Many people with epilepsy and their families worry how epilepsy will affect day to day life. Just as epilepsy is different from one person to the next, managing and coping with the condition is different for everyone.
The following section will offer a range of practical information about living with epilepsy across the lifespan and in a wide variety of situations and activities.
Looking After Yourself
It can be difficult to come to terms with a diagnosis of epilepsy, but it’s important to remember that generally most people with epilepsy can lead a full and active life. Even though seizures can be disruptive and impact on many areas in life, the majority of people with epilepsy achieve good seizure control with regular medications and a sensible lifestyle.
Epilepsy should not define who you are and what goals you would like to achieve.
Take the time to adjust and accept the realities of having a chronic health condition. Try to learn as much as you can about it, ask for support when you need it, and actively involve yourself in your treatment and managing the condition.
Above all, look after yourself. That not only goes for those with epilepsy but for the parents of children with epilepsy or those who care for a relative or loved one with the condition.
Realistically, you will have ‘good’ days and ‘bad’ days and you can be affected not only physically, but emotionally, socially and sometimes financially. When you need help, ask for it.
Epilepsy Action Australia has a number of services, information and practical resources as well as knowledgeable nurses and staff waiting to assist.
Contact us on 1800 37 45 37 (1300 EPILEPSY) or by filling out the form on the right-hand side.
This page will introduce you to just some of the ways you can better look after yourself and manage your epilepsy.
Epilepsy is a health condition, it is not a lifestyle. It doesn’t mean that you can’t pursue your dreams and enjoy life just like everyone else.
If you have just been diagnosed with epilepsy, you might feel many things – shock, confusion, anger or sadness. Some people may even feel relieved with an accurate diagnosis after a long-time of not knowing how to manage their health.
Everyone’s reaction is different, but they’re all completely normal.
There’s no time limit on adjusting to having epilepsy. In fact, most people will find that emotions surface sometimes, depending on what’s happening in their life, especially when experiencing any setbacks or having a bad day. Even if your seizures are controlled, it’s natural to feel sad or worried from time to time.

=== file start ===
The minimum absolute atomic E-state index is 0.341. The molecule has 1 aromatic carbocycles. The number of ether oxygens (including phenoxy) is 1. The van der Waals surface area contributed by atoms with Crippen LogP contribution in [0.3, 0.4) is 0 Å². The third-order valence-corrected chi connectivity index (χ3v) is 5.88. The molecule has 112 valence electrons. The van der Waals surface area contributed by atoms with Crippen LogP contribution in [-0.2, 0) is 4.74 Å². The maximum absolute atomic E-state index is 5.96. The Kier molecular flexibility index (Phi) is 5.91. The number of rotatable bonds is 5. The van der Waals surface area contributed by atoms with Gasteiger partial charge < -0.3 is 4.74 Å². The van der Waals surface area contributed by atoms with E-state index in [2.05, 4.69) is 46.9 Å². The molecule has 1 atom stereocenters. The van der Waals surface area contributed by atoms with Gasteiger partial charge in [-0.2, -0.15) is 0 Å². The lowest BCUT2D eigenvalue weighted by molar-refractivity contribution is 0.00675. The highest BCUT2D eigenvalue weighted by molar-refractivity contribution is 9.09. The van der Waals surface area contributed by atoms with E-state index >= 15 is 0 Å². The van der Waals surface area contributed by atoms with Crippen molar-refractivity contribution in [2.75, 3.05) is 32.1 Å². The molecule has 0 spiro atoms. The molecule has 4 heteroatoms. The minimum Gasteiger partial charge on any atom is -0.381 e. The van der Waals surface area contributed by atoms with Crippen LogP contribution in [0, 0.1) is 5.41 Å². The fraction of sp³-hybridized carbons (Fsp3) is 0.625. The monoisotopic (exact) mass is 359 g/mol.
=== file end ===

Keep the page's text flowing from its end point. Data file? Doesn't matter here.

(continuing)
Experiencing a range of emotions is quite normal, but you should watch out for signs of depression. If at any stage you begin to feel overwhelmed, seek help immediately.
For information and help with depression go to:
It is likely that your diagnosis may lead to some unavoidable life changes. These can range from a change in your transport, adapting your job role or lifestyle habits so that it suits your health.
It is likely that your diagnosis may lead to some unavoidable life changes. These can range from a change in your transport, adapting your job role or changing some lifestyle habits so that it suits your health.
Tips on Adjusting to Life with Epilepsy
- As much as possible try to maintain your normal daily routine, including working, socialising and exercising. Maintaining a level of normality is often beneficial for your physical and psychological health – unless your life is extremely busy or stressful, then things might need to change.
- Try not to isolate yourself. Have at least one person you can talk to.
- Learn about epilepsy and the type of epilepsy you have. It can really help you feel a sense of control and will allow you to make informed decision about your medication and health.
- Seek help if you are feeling depressed or anxious all the time. It is quite normal to have these feelings after a diagnosis of epilepsy or any other health condition.
- Speak to your doctor if you feel your medication is giving you too many side effects, or ones that are negatively and significantly affecting your life.
- Find a support group to join. There are many online support groups for people with epilepsy who share experiences and ask questions. These can be very beneficial for some people. Speak to Epilepsy Action for more information on the many avenues of support we offer.
For more information
People often find that making some minor changes to lifestyle can reduce the number of seizures. There are a few things you can do to avoid seizure triggers that can not only improve your life but give you a sense of control. These can include:
Avoid Large Amounts of Caffeine or High Energy Drinks
Caffeine is a stimulant found in coffee, tea, chocolate, many soft drinks, high energy drinks, some supplements and medications, including some diet pills, antihistamines and decongestants. Excessive amounts of caffeine can cause an increase in seizures in some people with epilepsy. In addition, caffeine may reduce the effectiveness of antiepileptic medications, and disrupt sleep.
Guarana is a natural caffeine source and a stimulant. It is a common ingredient in high energy drinks and herbal ‘weight loss’ teas and can combine with adrenaline to produce an even stronger stimulant effect.